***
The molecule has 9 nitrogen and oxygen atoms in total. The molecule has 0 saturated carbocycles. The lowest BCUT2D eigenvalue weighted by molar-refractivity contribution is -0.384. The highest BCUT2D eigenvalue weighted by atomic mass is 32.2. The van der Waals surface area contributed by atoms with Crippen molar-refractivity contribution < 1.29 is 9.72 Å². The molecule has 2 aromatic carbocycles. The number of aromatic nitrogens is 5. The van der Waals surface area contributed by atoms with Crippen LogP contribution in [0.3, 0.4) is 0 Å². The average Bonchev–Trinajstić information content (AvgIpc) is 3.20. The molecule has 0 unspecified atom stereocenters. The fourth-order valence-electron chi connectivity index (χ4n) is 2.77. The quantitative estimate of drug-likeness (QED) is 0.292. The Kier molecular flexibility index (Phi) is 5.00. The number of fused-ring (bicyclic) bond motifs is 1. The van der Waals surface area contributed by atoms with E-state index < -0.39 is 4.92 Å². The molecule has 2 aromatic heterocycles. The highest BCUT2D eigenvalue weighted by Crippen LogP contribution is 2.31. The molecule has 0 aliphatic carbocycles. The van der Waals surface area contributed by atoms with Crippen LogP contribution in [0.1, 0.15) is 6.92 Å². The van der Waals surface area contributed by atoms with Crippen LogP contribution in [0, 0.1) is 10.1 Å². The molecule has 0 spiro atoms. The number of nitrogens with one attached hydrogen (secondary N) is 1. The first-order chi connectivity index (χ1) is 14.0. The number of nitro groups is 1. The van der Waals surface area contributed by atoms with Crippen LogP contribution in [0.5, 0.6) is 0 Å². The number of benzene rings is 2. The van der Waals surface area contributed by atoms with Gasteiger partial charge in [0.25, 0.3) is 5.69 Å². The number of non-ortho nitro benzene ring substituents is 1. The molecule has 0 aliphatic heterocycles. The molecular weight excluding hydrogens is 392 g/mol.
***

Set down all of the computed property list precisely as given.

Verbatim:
The molecule has 9 nitrogen and oxygen atoms in total. The molecule has 0 saturated carbocycles. The lowest BCUT2D eigenvalue weighted by molar-refractivity contribution is -0.384. The highest BCUT2D eigenvalue weighted by atomic mass is 32.2. The van der Waals surface area contributed by atoms with Crippen molar-refractivity contribution < 1.29 is 9.72 Å². The molecule has 2 aromatic carbocycles. The number of aromatic nitrogens is 5. The van der Waals surface area contributed by atoms with Crippen LogP contribution in [0.3, 0.4) is 0 Å². The average Bonchev–Trinajstić information content (AvgIpc) is 3.20. The molecule has 0 unspecified atom stereocenters. The fourth-order valence-electron chi connectivity index (χ4n) is 2.77. The quantitative estimate of drug-likeness (QED) is 0.292. The Kier molecular flexibility index (Phi) is 5.00. The number of fused-ring (bicyclic) bond motifs is 1. The van der Waals surface area contributed by atoms with E-state index < -0.39 is 4.92 Å². The molecule has 2 aromatic heterocycles. The highest BCUT2D eigenvalue weighted by Crippen LogP contribution is 2.31. The molecule has 0 aliphatic carbocycles. The van der Waals surface area contributed by atoms with Crippen LogP contribution in [0.1, 0.15) is 6.92 Å². The van der Waals surface area contributed by atoms with Crippen LogP contribution in [0, 0.1) is 10.1 Å². The molecule has 0 spiro atoms. The number of nitrogens with one attached hydrogen (secondary N) is 1. The first-order chi connectivity index (χ1) is 14.0. The number of nitro groups is 1. The van der Waals surface area contributed by atoms with Crippen LogP contribution in [0.5, 0.6) is 0 Å². The number of benzene rings is 2. The van der Waals surface area contributed by atoms with Gasteiger partial charge in [0.25, 0.3) is 5.69 Å². The number of non-ortho nitro benzene ring substituents is 1. The molecule has 0 aliphatic heterocycles. The molecular weight excluding hydrogens is 392 g/mol.